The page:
3. Get ready for the extraneous. I already had some dude pop off this week about Syracuse players being druggies, in addition to the obligatory Bernie Fine jokes. None of that stuff has changed reality of what’s been accomplished or effected the team, right? Don’t let the hater distract you with that. Stick to the topic at hand – his/her team sucks, and probably is on the bubble to even make the NCAA tournament. All that crap has nothing to do with SU being a favorite to be the 2012 NCAA champions.

They’ll also try to bring up the past…“I remember back in ’05 when my team beat yours…” – huh?!? I remember last night when West Wichita Junior College beat your wack-arse squad by 34 on ESPN 2, homie. Fudge outta here with that. Understand – most haters don’t want to deal with the present reality. It makes them feel better to say anything to slight your team. Don’t let them alter the conversation – stick to what’s eating them up to begin with. And that’s your team being good.

4. When your team takes a loss, prepare for them to ride the jock of the team that beat them. You know how many Notre Dame basketball fans I know? None. You know how many I knew when they handed Syracuse their first loss of the season? Tons. Take it in stride – the hater is actually revealing themselves to be completely pathetic by hitching on to a team they know nothing about. Remember – it’s about finding joy at the expense of a team or player that’s good. The pathetic scrubs are actually sitting at home watching every game your team plays, just like you are – except they’re cheering for them to lose, so they can feel good about it and talk spit. Call them out for jock-riding, and feel free to ask them how well their team has been doing as of late.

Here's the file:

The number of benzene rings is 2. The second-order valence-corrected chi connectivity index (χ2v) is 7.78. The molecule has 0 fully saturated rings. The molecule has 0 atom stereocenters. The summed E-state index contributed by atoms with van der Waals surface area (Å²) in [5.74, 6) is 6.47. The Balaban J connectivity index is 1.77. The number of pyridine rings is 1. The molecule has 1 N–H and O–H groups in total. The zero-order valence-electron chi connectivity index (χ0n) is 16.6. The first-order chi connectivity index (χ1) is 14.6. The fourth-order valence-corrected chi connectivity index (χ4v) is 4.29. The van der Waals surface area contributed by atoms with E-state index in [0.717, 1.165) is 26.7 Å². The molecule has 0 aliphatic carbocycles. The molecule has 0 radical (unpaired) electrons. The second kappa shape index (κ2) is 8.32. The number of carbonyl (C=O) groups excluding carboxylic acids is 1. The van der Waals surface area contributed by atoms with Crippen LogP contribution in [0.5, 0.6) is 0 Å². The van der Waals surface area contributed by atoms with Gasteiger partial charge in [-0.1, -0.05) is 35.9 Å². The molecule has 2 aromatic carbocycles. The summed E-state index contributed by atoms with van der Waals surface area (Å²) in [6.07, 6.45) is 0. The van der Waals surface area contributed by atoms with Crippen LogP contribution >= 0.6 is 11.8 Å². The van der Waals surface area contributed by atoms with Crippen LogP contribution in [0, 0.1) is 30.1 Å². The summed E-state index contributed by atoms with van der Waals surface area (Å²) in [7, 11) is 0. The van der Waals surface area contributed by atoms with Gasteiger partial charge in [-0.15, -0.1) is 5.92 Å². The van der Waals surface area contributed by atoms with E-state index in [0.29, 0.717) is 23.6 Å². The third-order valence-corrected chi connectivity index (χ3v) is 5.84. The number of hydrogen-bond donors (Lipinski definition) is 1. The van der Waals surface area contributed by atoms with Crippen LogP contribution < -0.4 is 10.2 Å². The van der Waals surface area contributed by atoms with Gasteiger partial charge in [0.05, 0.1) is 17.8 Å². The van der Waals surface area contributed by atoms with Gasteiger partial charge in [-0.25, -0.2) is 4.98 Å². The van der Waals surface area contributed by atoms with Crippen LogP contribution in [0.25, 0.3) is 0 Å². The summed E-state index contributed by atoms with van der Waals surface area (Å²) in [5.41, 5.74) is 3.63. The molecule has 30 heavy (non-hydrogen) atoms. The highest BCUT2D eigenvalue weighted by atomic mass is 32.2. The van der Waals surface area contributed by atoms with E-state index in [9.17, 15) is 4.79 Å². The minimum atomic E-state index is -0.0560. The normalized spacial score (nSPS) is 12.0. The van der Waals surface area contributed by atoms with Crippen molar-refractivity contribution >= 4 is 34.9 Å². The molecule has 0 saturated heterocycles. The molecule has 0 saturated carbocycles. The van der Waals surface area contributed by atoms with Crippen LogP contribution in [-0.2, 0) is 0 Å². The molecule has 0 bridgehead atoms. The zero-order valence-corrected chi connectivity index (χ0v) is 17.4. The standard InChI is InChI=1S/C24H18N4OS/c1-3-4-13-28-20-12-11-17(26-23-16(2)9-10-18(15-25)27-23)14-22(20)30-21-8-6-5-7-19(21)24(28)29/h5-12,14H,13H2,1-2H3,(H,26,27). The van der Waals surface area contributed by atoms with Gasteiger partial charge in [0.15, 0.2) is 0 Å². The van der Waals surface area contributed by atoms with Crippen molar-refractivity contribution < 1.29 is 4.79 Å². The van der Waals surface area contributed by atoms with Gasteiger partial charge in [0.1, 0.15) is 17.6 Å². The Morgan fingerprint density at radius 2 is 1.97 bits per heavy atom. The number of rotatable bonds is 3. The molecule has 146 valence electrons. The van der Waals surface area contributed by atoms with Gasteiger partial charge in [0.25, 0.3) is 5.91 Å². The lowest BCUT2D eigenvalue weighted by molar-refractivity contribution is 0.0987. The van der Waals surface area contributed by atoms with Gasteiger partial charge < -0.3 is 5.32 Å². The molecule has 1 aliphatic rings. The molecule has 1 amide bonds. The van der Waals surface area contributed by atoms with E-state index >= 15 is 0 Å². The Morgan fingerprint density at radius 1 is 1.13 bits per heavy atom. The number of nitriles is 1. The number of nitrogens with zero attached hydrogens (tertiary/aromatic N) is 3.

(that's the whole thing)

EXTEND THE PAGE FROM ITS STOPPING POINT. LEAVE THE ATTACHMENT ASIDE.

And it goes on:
5. Don’t even respond to phone calls or texts. I have a simple rule – if you never talk to me about my team when they’re doing well, we certainly aren’t talking when they aren’t. In fact – calling or texting me right after a loss when I know you’re attempting to do so to either be happy at the loss or to ask stupid questions like “What happened?” is a sure way to not hear from me for weeks – possibly months. It’s not that I’m upset – I didn’t pick up the phone, and I most likely deleted any voicemail or text without being exposed to the content – it’s just knowing you were on some hater ish to begin with. And I know those people just by seeing their names pop up.

6. Feel free to clown their rationalization for being a hater. Let it ’em have it, and call ’em out at every opportunity. After all, hating is undeniably an intrinsic form of b!+<ha$$ness. There IS no good excuse for it. I once had someone try to justify it by saying “Well, you’re always wearing your Syracuse gear and talking about your school when they’re on TV.” AND?!? Muddatrucka – it’s not my fault your team sucks, and you didn’t even go there – you went to Devry. Own that – don’t fault me for being prideful. Or try this one: “I don’t like Syracuse because Jim Boeheim looks like a weasel. How’d he get that fine wife anyways??” Umm…you sound real suspect saying ish like that, homie. Real suspect.